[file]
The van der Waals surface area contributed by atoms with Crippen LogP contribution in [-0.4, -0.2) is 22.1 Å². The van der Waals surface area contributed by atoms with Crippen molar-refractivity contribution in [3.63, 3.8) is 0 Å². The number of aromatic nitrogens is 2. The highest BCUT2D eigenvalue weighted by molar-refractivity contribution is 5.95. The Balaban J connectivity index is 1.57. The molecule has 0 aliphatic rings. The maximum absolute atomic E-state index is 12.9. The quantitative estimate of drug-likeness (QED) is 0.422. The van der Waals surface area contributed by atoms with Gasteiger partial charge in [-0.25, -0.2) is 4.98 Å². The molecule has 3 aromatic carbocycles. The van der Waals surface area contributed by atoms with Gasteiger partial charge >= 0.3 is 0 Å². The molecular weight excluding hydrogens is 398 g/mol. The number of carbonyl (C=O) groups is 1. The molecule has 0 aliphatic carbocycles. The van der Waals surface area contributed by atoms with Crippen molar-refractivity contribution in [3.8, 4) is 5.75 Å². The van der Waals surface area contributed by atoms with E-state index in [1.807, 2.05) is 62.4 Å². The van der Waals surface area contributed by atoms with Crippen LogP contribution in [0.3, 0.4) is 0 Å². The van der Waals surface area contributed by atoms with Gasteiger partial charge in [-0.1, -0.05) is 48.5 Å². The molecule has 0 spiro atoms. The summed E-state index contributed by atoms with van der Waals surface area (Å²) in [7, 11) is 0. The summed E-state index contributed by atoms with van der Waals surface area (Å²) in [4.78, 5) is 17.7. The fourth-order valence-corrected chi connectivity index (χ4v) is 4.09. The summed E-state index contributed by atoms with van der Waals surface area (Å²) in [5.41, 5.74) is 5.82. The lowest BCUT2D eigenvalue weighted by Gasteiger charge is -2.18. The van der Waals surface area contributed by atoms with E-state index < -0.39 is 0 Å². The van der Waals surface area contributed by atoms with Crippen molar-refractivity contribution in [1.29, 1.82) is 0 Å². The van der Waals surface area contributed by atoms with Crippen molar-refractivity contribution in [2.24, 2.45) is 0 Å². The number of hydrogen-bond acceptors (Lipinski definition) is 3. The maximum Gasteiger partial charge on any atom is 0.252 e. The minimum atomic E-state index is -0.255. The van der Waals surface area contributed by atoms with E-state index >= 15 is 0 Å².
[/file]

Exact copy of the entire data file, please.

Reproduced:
The van der Waals surface area contributed by atoms with Crippen LogP contribution in [-0.4, -0.2) is 22.1 Å². The van der Waals surface area contributed by atoms with Crippen molar-refractivity contribution in [3.63, 3.8) is 0 Å². The number of aromatic nitrogens is 2. The highest BCUT2D eigenvalue weighted by molar-refractivity contribution is 5.95. The Balaban J connectivity index is 1.57. The molecule has 0 aliphatic rings. The maximum absolute atomic E-state index is 12.9. The quantitative estimate of drug-likeness (QED) is 0.422. The van der Waals surface area contributed by atoms with Gasteiger partial charge in [-0.25, -0.2) is 4.98 Å². The molecule has 3 aromatic carbocycles. The van der Waals surface area contributed by atoms with Gasteiger partial charge >= 0.3 is 0 Å². The molecular weight excluding hydrogens is 398 g/mol. The number of carbonyl (C=O) groups is 1. The molecule has 0 aliphatic carbocycles. The van der Waals surface area contributed by atoms with Crippen molar-refractivity contribution in [3.8, 4) is 5.75 Å². The van der Waals surface area contributed by atoms with E-state index in [1.807, 2.05) is 62.4 Å². The van der Waals surface area contributed by atoms with Crippen LogP contribution in [0.3, 0.4) is 0 Å². The van der Waals surface area contributed by atoms with Gasteiger partial charge in [-0.1, -0.05) is 48.5 Å². The molecule has 0 spiro atoms. The summed E-state index contributed by atoms with van der Waals surface area (Å²) in [7, 11) is 0. The summed E-state index contributed by atoms with van der Waals surface area (Å²) in [4.78, 5) is 17.7. The fourth-order valence-corrected chi connectivity index (χ4v) is 4.09. The summed E-state index contributed by atoms with van der Waals surface area (Å²) in [5.41, 5.74) is 5.82. The lowest BCUT2D eigenvalue weighted by Gasteiger charge is -2.18. The van der Waals surface area contributed by atoms with E-state index < -0.39 is 0 Å². The van der Waals surface area contributed by atoms with Crippen molar-refractivity contribution in [1.29, 1.82) is 0 Å². The van der Waals surface area contributed by atoms with Crippen molar-refractivity contribution in [2.24, 2.45) is 0 Å². The number of hydrogen-bond acceptors (Lipinski definition) is 3. The maximum Gasteiger partial charge on any atom is 0.252 e. The minimum atomic E-state index is -0.255. The van der Waals surface area contributed by atoms with E-state index >= 15 is 0 Å².